More than a third of British Asians do not feel British, a BBC poll suggests.
The research among the under-34s for the Asian Network found 38% of the UK residents of South Asian origin felt only slightly or not at all British.
More than a third agreed to get on in the UK they needed to be a “coconut”, a term for somebody who is “brown on the outside but white on the inside”.
ICM Research interviewed 500 Asian people aged 16-34 and 235 white people aged 18-34 between 4 and 12 July.
Of those polled 84% were satisfied with life in Britain and almost half thought they have more opportunities here.
All of the British Asians polled were of South Asian origin.
Half of them, and nearly two-thirds of the white people interviewed, agreed it was too easy for immigrants to settle in Britain.
Three-quarters of the British Asians felt their culture was being diluted by living in the UK and nearly half believed white people did not treat them as British.
A total of 59% of the British Asians polled felt they were British, compared to 73% of white people.
Among the British Asians interviewed were 296 Muslims, 112 Hindus, 39 Sikhs and 33 Christians.
Among the Sikhs, 77% said they felt completely British or a lot. For Muslims, the figure was 64%, followed by Hindus and Christians on 46%.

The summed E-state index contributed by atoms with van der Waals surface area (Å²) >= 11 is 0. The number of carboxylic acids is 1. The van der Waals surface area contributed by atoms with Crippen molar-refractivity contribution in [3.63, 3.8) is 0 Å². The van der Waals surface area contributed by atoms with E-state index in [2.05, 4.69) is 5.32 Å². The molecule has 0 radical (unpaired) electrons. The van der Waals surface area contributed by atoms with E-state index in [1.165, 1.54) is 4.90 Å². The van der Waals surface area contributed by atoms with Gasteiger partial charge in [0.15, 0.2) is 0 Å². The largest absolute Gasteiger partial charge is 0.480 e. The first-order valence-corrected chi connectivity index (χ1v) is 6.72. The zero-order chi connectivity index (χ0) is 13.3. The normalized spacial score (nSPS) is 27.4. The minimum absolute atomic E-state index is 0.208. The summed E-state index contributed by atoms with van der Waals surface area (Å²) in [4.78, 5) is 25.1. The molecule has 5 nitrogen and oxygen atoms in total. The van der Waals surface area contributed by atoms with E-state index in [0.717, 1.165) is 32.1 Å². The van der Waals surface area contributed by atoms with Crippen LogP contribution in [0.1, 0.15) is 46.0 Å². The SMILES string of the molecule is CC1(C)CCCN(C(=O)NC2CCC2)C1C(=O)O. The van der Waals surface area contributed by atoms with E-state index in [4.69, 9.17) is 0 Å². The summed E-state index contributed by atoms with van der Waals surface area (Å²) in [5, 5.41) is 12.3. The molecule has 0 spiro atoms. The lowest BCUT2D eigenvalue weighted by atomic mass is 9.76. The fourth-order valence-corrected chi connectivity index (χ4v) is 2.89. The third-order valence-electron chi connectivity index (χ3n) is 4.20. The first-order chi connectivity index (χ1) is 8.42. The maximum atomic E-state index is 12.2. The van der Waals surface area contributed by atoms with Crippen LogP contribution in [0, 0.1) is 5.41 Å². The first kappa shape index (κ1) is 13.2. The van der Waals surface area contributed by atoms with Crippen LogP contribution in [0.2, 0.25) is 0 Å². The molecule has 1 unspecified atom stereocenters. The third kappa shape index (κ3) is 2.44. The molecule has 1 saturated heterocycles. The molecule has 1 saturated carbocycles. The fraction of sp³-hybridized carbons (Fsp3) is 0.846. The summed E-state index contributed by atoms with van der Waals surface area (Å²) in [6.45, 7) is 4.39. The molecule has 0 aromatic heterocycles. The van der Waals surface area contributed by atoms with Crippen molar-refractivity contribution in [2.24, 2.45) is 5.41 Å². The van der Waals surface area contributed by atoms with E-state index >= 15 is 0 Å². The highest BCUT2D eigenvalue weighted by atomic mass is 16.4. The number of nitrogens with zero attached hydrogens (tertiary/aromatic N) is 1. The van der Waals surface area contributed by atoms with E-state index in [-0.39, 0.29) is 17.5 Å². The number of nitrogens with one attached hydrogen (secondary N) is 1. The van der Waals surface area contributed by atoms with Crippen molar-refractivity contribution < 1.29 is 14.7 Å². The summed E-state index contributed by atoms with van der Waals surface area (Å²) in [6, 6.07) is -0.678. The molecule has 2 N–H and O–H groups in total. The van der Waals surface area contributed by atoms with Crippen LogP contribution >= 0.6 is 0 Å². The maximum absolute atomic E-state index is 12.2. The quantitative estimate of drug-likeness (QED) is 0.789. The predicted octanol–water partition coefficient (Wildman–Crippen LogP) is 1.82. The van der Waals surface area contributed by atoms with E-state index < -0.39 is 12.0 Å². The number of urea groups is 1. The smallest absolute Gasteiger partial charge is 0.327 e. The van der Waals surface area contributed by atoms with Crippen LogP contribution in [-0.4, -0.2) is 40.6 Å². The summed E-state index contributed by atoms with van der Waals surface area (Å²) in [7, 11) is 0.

The poll was commissioned to coincide with the BBC’s India and Pakistan ‘07 season of programmes to mark the 60th anniversary of the 1947 partition of India.
Some 12% of those polled said they considered themselves to be “coconuts”.
Meenal Sachdev, director of Connect India—which works with young Asians to strengthen identity—said she did not think British Asians needed to be “coconuts” to be successful.
“Identity can be a tool for success. I feel very confident about being a British Indian,” she said.
“Confidence with identity comes down to ability and knowing you have as many opportunities as other people,” she added.
Reena Combo, editor of Ikonz, a monthly Asian magazine aimed at young British Asians, said: “I feel British but I feel very Asian as well.
“Many British Asians consider themselves to be British but at home they are more in touch with their cultural and ancestral roots.”
But she agreed some British Asians thought they needed to become “coconuts”.
“They feel they need to fit into society and that society looks at them in a bad way,” she added.